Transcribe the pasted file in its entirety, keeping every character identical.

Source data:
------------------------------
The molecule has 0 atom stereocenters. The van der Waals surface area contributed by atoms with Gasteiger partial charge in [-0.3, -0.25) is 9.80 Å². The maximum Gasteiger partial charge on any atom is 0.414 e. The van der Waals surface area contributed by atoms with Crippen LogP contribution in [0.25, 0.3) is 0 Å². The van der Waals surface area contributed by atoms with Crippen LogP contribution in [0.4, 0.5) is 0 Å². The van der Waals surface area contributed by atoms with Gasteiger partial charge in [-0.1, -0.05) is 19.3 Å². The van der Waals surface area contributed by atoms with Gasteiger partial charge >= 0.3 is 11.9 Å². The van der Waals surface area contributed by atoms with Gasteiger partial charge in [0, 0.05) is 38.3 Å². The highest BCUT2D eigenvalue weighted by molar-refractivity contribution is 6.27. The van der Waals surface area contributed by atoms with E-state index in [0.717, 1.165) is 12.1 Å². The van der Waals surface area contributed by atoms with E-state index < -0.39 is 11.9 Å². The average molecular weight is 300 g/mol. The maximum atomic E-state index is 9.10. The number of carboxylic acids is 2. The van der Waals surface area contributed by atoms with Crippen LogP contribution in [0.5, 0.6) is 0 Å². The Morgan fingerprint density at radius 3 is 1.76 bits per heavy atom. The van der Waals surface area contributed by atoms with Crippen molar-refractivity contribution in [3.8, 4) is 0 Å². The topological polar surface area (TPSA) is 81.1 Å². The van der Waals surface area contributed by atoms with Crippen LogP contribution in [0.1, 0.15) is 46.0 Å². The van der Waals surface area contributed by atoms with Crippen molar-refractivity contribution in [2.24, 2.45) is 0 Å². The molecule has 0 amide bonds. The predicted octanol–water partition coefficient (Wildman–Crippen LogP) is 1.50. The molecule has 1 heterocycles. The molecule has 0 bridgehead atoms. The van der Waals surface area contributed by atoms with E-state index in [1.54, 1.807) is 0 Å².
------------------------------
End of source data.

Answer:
The molecule has 0 atom stereocenters. The van der Waals surface area contributed by atoms with Gasteiger partial charge in [-0.3, -0.25) is 9.80 Å². The maximum Gasteiger partial charge on any atom is 0.414 e. The van der Waals surface area contributed by atoms with Crippen LogP contribution in [0.25, 0.3) is 0 Å². The van der Waals surface area contributed by atoms with Crippen LogP contribution in [0.4, 0.5) is 0 Å². The van der Waals surface area contributed by atoms with Gasteiger partial charge in [-0.1, -0.05) is 19.3 Å². The van der Waals surface area contributed by atoms with Gasteiger partial charge >= 0.3 is 11.9 Å². The van der Waals surface area contributed by atoms with Gasteiger partial charge in [0, 0.05) is 38.3 Å². The highest BCUT2D eigenvalue weighted by molar-refractivity contribution is 6.27. The van der Waals surface area contributed by atoms with E-state index in [0.717, 1.165) is 12.1 Å². The van der Waals surface area contributed by atoms with E-state index < -0.39 is 11.9 Å². The average molecular weight is 300 g/mol. The maximum atomic E-state index is 9.10. The number of carboxylic acids is 2. The van der Waals surface area contributed by atoms with Crippen LogP contribution in [0.5, 0.6) is 0 Å². The Morgan fingerprint density at radius 3 is 1.76 bits per heavy atom. The van der Waals surface area contributed by atoms with Crippen molar-refractivity contribution in [3.8, 4) is 0 Å². The topological polar surface area (TPSA) is 81.1 Å². The van der Waals surface area contributed by atoms with Crippen LogP contribution in [0.1, 0.15) is 46.0 Å². The van der Waals surface area contributed by atoms with Crippen molar-refractivity contribution in [2.24, 2.45) is 0 Å². The molecule has 0 amide bonds. The predicted octanol–water partition coefficient (Wildman–Crippen LogP) is 1.50. The molecule has 1 heterocycles. The molecule has 0 bridgehead atoms. The van der Waals surface area contributed by atoms with E-state index in [1.54, 1.807) is 0 Å².